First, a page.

It’s not surprising to hear people struggling with work from home arrangements especially those that do not have ample space such as those living in small apartments or studio-type units.
After all, no one has been prepared enough to anticipate such outcomes brought about by the recent coronavirus pandemic.
But humans are a resilient species and will always find ways to adapt to any situation and as they say, necessity is the mother of invention.
In the absence of home space, you may not be surprised to hear people taking their work to the bedroom and making their bed a functional workspace.
When done right, the bed can be as effective as an ergonomically suitable workspace. People resort to this not because it’s a convenient alternative, rather something that they do out of necessity.
While working from bed can result in several effects such as a twisted spine or the mental effects of setting boundaries between work and rest, it is equally important to consider the negative effects and finding ways to remedy the concerns.
Back problems such as a bent or twisted spine are a common issue when working in bed, so finding the means to support the back when working is vital to ensure that it does not cause problems.
Medical experts recommend supporting the back by using a wedge-shaped cushion that is wide at the base and allows the body to recline between 10 to 20 degrees. It is meant to support the lower and upper back to maintain a neutral posture.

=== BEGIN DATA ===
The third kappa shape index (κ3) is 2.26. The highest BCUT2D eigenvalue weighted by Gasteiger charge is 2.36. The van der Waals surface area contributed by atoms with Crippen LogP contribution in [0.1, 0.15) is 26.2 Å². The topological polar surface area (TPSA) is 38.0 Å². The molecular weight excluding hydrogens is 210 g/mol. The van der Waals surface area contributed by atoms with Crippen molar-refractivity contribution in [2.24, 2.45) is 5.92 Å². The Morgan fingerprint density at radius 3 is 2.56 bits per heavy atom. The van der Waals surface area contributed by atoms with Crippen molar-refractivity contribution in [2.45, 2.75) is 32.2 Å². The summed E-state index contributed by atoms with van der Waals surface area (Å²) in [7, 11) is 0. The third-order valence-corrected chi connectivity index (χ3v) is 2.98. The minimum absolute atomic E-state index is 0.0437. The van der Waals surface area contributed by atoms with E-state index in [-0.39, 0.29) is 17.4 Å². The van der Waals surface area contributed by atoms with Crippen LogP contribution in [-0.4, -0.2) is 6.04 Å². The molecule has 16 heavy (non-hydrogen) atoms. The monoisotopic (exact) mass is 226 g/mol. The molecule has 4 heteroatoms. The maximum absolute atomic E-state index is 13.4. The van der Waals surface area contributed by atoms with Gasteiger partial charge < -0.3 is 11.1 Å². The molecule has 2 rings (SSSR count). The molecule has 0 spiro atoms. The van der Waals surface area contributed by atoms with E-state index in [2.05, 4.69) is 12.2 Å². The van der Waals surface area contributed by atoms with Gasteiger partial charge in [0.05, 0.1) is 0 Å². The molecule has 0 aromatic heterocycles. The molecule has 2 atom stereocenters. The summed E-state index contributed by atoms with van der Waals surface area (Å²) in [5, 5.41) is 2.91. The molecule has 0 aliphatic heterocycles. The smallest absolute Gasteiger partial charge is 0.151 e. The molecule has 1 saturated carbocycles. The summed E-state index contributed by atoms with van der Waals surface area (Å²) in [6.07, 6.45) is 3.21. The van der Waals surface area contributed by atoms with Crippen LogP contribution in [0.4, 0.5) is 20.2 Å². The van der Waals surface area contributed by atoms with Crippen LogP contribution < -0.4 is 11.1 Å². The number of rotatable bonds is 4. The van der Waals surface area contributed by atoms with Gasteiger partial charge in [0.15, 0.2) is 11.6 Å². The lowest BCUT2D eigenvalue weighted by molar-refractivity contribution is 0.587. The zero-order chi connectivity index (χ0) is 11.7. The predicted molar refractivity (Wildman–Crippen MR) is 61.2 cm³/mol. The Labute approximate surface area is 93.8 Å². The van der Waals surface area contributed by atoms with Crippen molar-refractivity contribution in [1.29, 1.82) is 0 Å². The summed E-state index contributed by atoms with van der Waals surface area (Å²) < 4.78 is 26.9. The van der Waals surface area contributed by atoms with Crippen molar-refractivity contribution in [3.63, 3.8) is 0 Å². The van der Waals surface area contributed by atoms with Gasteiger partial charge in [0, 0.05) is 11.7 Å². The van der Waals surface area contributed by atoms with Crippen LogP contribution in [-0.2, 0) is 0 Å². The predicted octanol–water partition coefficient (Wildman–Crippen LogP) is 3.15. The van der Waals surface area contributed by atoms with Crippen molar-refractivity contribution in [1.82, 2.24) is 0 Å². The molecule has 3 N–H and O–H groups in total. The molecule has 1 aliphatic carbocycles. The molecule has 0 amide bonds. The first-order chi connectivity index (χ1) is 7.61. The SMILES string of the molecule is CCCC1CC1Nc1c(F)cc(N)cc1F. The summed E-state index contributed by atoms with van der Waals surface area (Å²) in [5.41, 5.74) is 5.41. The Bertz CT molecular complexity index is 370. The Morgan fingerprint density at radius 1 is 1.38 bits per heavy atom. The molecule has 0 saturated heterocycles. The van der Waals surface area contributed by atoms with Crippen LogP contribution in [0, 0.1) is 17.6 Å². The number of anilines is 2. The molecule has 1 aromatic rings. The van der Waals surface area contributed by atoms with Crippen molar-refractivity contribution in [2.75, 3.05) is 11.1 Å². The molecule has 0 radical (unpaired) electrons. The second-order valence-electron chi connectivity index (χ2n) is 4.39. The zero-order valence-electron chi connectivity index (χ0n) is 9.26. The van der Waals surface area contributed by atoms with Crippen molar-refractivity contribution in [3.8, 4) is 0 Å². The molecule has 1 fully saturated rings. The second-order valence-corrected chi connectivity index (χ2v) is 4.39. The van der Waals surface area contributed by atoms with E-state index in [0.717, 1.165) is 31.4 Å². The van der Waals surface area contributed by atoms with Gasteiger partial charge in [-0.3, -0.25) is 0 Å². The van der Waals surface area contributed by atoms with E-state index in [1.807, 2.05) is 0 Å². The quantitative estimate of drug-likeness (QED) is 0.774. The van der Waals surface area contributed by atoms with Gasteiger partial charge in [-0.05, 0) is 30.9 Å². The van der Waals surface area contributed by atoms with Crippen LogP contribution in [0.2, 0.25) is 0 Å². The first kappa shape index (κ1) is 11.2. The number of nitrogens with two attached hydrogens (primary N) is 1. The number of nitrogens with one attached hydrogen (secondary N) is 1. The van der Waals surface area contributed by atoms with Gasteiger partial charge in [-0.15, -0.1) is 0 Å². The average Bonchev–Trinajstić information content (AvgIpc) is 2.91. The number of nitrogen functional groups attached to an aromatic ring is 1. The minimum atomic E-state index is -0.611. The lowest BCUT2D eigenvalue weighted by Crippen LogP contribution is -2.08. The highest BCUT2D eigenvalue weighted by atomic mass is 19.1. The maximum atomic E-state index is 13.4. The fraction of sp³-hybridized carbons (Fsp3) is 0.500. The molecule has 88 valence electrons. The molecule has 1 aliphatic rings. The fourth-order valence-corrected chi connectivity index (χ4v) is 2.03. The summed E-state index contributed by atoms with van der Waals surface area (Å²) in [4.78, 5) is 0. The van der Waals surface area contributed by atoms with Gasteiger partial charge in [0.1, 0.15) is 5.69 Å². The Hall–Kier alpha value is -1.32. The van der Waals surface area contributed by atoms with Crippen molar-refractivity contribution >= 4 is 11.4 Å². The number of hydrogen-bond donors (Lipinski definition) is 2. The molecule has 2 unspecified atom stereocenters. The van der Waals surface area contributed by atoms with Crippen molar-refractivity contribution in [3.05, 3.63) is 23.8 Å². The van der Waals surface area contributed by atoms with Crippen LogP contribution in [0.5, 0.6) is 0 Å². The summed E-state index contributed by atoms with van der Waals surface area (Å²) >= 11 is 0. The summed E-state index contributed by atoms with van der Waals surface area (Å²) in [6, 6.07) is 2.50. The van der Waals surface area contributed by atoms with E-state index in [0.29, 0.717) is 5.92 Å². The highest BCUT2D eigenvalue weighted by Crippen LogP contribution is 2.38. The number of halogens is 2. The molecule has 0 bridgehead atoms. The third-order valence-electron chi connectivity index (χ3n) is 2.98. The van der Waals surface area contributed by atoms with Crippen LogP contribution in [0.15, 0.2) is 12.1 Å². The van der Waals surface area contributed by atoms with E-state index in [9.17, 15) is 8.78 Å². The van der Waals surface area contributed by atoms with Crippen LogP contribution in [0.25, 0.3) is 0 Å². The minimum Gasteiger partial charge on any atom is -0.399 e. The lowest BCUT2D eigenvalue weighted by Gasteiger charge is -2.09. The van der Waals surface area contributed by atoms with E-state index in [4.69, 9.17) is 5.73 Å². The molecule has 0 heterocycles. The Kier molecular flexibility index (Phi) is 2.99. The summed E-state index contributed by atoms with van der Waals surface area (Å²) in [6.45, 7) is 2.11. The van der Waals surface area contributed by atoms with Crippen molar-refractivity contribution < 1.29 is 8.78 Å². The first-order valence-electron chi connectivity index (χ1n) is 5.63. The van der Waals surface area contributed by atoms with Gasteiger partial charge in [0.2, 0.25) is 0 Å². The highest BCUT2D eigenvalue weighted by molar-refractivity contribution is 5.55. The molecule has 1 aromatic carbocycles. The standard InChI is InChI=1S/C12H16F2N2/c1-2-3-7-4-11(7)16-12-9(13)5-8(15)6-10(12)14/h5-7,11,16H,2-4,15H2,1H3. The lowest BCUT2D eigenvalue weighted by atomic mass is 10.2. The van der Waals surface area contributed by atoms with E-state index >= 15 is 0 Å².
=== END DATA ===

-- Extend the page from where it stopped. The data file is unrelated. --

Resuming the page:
If you cannot find a wedge, this can be substituted with a couple of firm pillows then add more support for the lower back. You can also use a lumbar roll if you can get one.
Mind your neck
The neck can be overly strained during prolonged periods of bending forward to view the monitor or laptop screen. This could result in neck pain, headaches, stiffness, and fatigue which could be felt from the neck down to the lower back.
As a solution, it is important to position the monitor or laptop screen at eye level thus reducing the likelihood of neck strain.
Another way to remedy this is to bend your knees at a 45-degree angle and securing the laptop on your knee so the neck bends minimally between 15 degrees and less.
When changing positions, you may sit with your legs straight and secure the laptop on your knees, then raise the laptop on pillows to prevent the neck from bending way forward. You can also use a tray table as an alternative.
Be mindful of the time when working and find ways to remind yourself to walk around every 30 minutes.
Doctors recommend doing this as prolonged seated positions in bed can affect your spine and the back, so ensure that you take a regular postural change.
You can do this by squeezing your shoulder, neck stretching exercises, squeezing together the shoulder blades, and foot and ankle exercises.
Every two hours make sure to stand up and move around by taking a 15 to 30-minute break, you can walk up and down the stairs or retrieve mail from the letterbox, just as long as you move around to exercise most of your body parts.
Establish an alternative workstation
As much as possible, do not spend your entire workday in bed, instead find an alternative area where you can do some of your tasks, such as when engaging in a video conference with colleagues or a virtual meeting, silent time, answering phone calls, or when reading through reports or data.
You can place your laptop on a raised table or shelf and work on your computer or laptop in a standing position so you are not limited to the monotony of sitting in bed and working the whole day which can be boring and result in burnout.